Beyond Tribalism – beyond the cover
This is a 300 page book with a smattering of figures and tables, 15 in total. At first look a traditional “heavy” flick showing page after page of text in a uniform layout.
The forward to Beyond Tribalism is by Professor Emeritus Arpad von Lazar of Tufts University, who says
This is an important book about circumstance, a condition and a behavioral and structural given with which we are already living, but the full implications of what we do not understand
Moving from a world in the 1960s and beyond to present day, we need to change our thinking from an individual basis to a community – or tribal approach So interestingly in a modern technological society, maybe we need to start to learn from our cave dwelling forefathers. The book certainly puts a lot of society changes into context and provides the readers with context and examples throughout.
Who is the book aimed at?
Do you know what – I am not sure. Anyone with a passion for organizational design, organizational efficiency, human resources and certainly public sector leaders and policy makers!
The six chapters of beyond Tribalism
Chapter 1 – Identity and self
Chapter 2 – Identity and community
Chapter 3 – Identity and gender
Chapter 4 – Idendity and the market
Chapter 5 – Testiomonies – and who do you want to be?
Chapter 6 – Moving civilizations
Followed by an Epilogue – Managing Identities within organizations
Setting the scene for Beyond Tribalism
Before the main event, the author goes to great length in an Author’s Notes area, to both set the scene from her perspective and to create some working definitions. For example when exploring “Identities” says
Diversity is still a valid word to describe the society we live and work in with all of our differences in identity. However when we talk of managing diversity, what we really manage is the myriad of conflicting identities we all carry inside.
My biggest learning point from Beyond Tribalism
The epilogue is a great mash-up of the key messages from within the entire book. It neatly puts all the pieces of the puzzle together for the reader to consume and reflect upon. Walking through each chapter like an executive summary on stimulants, its a neat and yet articulates clearly. The importance of personal development in all contexts is explored, and we as the reader are urged not to impose, but to enable individuals to take more responsibility for our own development. The focused programs based on age, race, religion or other grouping should be avoided at all cost, as the net result of potential stigmatization outweighs the potential gains.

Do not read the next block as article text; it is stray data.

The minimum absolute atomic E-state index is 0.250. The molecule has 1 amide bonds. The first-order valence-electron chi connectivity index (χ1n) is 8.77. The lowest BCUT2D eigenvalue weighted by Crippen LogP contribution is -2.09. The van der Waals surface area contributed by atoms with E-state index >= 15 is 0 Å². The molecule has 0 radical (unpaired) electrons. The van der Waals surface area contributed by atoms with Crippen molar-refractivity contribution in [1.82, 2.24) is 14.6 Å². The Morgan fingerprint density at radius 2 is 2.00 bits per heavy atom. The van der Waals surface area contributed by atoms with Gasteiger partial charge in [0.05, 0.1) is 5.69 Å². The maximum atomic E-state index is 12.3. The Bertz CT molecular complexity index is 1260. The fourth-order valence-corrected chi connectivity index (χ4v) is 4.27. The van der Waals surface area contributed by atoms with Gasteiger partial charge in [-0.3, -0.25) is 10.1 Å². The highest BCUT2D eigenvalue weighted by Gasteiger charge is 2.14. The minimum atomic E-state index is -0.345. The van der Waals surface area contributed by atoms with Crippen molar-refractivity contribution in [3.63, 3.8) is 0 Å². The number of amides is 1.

That identity and communities of origin should change to communities of aspiration – increasingly important in the connected 2012 and beyond.
and finally that diversity management needs to be revisited with a blank sheet.
Worth a Read?
If you are exploring the global transitions and the international workforce, Beyond Tribalism is a must read. It is certainly a different book from many others in the organizational development space, where the focus is as much on the culture of society, as it is the community of an individual or organization. Certainly if you want many of your beliefs tested, this is a book for you, for it gives few answers, but lots of questions to ponder.
A real fusion of the history of civilization, ancient, historical and modern into the future in an organizational context.
About the author
Celia de Anca is a professor of Islamic finance at IE Business School in Spain. She is also the director of the school’s Center for Diversity, focusing on the development of female talent in the corporate world through training programs for women directors and entrepreneurs in Latin America, Europe, the Middle East, and Africa. Source: ft.com
Beyond Tribalism by Celia de Anca